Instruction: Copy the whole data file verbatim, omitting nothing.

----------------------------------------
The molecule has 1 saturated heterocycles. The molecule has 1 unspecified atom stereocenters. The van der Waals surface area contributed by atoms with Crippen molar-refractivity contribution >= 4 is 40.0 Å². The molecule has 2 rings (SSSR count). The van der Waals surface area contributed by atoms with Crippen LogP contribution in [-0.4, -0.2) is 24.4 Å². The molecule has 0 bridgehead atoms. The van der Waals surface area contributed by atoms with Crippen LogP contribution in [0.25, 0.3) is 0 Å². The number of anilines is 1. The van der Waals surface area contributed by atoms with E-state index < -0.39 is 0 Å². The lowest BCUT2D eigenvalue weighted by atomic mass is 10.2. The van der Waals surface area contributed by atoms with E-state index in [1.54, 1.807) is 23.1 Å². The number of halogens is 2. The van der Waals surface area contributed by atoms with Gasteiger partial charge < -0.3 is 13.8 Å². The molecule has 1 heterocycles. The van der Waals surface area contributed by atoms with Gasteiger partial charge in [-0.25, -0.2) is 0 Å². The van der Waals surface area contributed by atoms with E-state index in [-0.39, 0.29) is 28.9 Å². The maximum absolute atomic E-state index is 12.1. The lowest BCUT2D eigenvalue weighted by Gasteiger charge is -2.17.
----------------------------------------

The molecule has 1 saturated heterocycles. The molecule has 1 unspecified atom stereocenters. The van der Waals surface area contributed by atoms with Crippen molar-refractivity contribution >= 4 is 40.0 Å². The molecule has 2 rings (SSSR count). The van der Waals surface area contributed by atoms with Crippen LogP contribution in [-0.4, -0.2) is 24.4 Å². The molecule has 0 bridgehead atoms. The van der Waals surface area contributed by atoms with Crippen LogP contribution in [0.25, 0.3) is 0 Å². The number of anilines is 1. The van der Waals surface area contributed by atoms with E-state index < -0.39 is 0 Å². The lowest BCUT2D eigenvalue weighted by atomic mass is 10.2. The van der Waals surface area contributed by atoms with E-state index in [1.54, 1.807) is 23.1 Å². The number of halogens is 2. The van der Waals surface area contributed by atoms with Gasteiger partial charge < -0.3 is 13.8 Å². The molecule has 1 heterocycles. The van der Waals surface area contributed by atoms with Gasteiger partial charge in [-0.25, -0.2) is 0 Å². The van der Waals surface area contributed by atoms with E-state index in [-0.39, 0.29) is 28.9 Å². The maximum absolute atomic E-state index is 12.1. The lowest BCUT2D eigenvalue weighted by Gasteiger charge is -2.17.